Seth Grossman made no attempt to pull in moderates during a debate with State Sen. Jeff Van Drew Wednesday evening.
During the tense-hour-long event that included occasionally-heated exchanges over topics like immigration and taxes, Grossman reiterated support for President Donald Trump and his policies while Van Drew walked the moderate line so tightly it would have been difficult to tell which party he belonged to had his party affiliation not appeared in a chyron at the start of the event.
“What kind of America do we want to see in the future? Do we want to bring people together ? Do we want our news to look like a reality TV show every night?” Van Drew said in his opening statement.
Grossman started his by saying he was running to offer Trump an ally in the House.
Debate strategies became apparent with the first question. Van Drew, who has served in the legislature since 2002, largely focused on policy, though the answers were about as specific as one might expect from a televised debate.
Grossman opted for a more aggressive strategy. Answering a question about economic development in the district, Grossman blamed policies implemented by state legislators like Van Drew for stymieing growth he credited to policies implemented by the Trump administration.
“We can’t bribe businesses to come to New Jersey with these crumbling roads, high taxes and nothing good here,” Grossman said. “And when you give someone a tax break, you’re making taxes higher for everybody else, but that’s not much congress can do about that, that’s what Mr. Van Drew and his Trenton politicians have been doing.”
What followed became something of a pattern in the debate. In his answer, Grossman had implied Van Drew supported a number of tax hikes the right-of-center Democrat had voted against, including the gas tax hike implemented under Gov. Chris Christie and the recent hike to the corporate business tax passed as part of the state’s budget earlier this year.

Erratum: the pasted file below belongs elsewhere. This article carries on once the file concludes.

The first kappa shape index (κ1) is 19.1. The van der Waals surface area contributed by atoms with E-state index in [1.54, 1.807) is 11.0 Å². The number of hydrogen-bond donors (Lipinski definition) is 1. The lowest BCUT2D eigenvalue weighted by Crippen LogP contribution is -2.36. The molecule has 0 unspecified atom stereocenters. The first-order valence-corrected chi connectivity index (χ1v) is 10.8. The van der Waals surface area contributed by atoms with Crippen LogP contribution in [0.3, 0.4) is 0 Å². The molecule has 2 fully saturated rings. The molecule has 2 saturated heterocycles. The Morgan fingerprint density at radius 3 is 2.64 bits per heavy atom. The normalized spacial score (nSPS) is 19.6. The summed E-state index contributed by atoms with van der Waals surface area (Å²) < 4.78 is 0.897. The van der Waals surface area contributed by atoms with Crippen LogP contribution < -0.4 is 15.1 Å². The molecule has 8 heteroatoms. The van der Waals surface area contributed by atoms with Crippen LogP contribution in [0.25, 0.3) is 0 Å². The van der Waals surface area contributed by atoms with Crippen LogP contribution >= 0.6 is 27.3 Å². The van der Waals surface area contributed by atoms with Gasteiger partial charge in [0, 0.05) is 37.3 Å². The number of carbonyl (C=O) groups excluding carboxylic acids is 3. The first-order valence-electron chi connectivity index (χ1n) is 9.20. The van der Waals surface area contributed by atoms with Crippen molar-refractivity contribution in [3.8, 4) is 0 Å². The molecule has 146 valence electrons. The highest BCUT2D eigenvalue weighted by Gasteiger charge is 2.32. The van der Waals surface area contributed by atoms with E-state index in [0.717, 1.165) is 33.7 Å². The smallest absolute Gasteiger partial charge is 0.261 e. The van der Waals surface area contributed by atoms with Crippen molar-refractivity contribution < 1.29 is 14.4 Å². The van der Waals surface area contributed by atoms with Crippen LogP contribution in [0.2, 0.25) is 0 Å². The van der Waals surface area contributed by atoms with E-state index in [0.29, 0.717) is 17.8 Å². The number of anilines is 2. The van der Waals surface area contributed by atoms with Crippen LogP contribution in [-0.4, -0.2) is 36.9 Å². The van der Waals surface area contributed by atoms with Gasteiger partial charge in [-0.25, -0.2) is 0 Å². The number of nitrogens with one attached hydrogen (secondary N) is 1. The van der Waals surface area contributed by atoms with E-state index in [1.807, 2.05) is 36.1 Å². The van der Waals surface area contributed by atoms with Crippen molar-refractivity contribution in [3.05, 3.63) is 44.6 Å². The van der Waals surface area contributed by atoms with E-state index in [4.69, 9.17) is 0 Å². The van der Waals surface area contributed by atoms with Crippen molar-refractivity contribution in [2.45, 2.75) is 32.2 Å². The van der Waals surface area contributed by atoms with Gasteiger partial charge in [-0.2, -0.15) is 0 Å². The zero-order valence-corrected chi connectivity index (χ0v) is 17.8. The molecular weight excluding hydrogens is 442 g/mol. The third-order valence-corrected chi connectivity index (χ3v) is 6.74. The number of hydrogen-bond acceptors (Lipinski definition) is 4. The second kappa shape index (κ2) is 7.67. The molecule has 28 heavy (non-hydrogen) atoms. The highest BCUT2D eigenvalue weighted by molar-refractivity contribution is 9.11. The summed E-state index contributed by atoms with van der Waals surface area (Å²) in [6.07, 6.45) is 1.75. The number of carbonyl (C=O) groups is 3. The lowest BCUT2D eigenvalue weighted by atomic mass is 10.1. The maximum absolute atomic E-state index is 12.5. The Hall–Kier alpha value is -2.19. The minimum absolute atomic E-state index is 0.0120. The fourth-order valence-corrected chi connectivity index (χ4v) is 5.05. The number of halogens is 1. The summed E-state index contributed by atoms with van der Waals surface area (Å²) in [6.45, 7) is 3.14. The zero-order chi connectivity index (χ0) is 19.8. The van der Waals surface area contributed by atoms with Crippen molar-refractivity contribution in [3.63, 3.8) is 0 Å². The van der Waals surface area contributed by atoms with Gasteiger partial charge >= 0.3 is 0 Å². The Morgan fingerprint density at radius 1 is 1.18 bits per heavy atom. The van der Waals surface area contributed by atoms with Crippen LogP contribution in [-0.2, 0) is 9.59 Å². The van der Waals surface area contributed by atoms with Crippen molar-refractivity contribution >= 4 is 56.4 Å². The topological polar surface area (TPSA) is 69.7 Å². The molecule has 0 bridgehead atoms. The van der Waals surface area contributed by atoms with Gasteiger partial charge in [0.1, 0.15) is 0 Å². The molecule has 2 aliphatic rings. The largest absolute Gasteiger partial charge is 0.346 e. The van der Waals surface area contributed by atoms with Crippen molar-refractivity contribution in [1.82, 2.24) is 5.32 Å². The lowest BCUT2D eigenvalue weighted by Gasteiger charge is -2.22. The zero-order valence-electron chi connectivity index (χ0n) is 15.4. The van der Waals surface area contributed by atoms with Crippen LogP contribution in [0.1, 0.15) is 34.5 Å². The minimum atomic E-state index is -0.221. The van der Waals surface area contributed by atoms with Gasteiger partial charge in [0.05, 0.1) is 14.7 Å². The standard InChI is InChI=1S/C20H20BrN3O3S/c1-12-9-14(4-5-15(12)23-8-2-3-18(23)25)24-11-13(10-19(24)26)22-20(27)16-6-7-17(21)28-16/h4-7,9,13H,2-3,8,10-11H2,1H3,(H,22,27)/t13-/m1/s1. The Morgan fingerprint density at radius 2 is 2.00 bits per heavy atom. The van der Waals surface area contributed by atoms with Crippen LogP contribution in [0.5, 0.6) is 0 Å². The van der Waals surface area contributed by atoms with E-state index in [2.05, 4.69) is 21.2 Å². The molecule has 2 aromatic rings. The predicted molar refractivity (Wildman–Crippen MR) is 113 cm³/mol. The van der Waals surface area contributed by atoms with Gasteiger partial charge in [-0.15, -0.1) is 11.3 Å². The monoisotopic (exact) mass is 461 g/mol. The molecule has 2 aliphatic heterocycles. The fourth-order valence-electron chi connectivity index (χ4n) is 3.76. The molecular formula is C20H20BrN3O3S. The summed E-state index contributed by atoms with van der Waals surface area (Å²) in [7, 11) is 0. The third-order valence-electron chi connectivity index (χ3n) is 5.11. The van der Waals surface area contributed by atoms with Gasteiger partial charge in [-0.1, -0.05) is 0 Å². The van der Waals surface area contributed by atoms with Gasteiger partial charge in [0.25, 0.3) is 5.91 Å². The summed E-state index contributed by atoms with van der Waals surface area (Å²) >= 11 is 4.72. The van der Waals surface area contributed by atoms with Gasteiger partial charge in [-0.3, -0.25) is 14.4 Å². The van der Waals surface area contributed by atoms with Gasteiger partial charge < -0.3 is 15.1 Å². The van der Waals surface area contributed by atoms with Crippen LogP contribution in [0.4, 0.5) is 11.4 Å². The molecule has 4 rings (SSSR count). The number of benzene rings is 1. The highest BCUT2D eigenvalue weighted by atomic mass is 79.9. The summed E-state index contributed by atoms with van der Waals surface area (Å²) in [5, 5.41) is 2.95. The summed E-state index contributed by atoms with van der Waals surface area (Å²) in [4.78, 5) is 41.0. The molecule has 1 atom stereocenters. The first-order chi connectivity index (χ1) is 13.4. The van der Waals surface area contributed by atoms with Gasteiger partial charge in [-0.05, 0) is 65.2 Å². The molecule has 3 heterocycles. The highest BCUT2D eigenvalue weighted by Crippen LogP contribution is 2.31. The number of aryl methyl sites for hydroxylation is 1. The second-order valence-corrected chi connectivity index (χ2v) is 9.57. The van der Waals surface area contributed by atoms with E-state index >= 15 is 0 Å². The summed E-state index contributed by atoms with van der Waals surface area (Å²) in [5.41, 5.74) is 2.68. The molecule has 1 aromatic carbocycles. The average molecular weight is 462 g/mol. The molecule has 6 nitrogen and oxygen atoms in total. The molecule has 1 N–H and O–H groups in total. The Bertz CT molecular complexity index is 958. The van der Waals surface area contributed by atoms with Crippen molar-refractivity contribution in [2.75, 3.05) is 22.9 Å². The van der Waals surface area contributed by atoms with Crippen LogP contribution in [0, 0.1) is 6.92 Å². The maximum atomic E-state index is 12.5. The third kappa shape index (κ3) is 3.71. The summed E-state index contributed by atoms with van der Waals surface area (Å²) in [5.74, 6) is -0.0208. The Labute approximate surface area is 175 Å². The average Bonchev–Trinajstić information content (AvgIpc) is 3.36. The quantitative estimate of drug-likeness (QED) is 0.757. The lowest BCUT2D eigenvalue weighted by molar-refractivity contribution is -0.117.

Van Drew spent his rebuttal contesting those claims and was forced to spend part of his answer to the next question combating the same when Grossman repeated the charge in a 30-second response to the senator’s rebuttal.
“So, let me start by saying, just as an aside, we owe all of you honest answers. Mr. Grossman, we owe them honest answers,” Van Drew said during the minute he was provided to answer a question about immigration. “You know, and I know, and hopefully they know, that many of those taxes – just about all of those taxes, particularly the gas tax – I never voted for, period.”
That question on immigration provided the debate’s next issue, one that would come up again several times throughout the remainder of the debate.
Grossman’s views on the issue fell largely in line with Trump’s while Van Drew provided a more moderate response that focused on reformation reform instead of the hardliner stance adopted by the president’s administration.
The spat over immigration consumed nearly all the time the candidates were given to respond to a question about climate change.
“I think if we started immigration laws, like they do in every country in the world – could you imagine crossing the border into North Korea then asking for food stamps and a driver’s license?” Grossman said. “I don’t think that would happen, so If we started identifying who’s here legally and no legally, law enforcement could deal with that problem and then we could get rid of the dangerous people and also people who may mean well but they’re clogging up our schools, our hospitals, our prisons and we just can’t afford to do this anymore.”
The issue came up again at different times during the debate, including during a question about healthcare.
“Mr. Grossman talked about people trying to talk about people trying to sneak into North Korea,” Van Drew said. “I don’t think that’s going to happen.”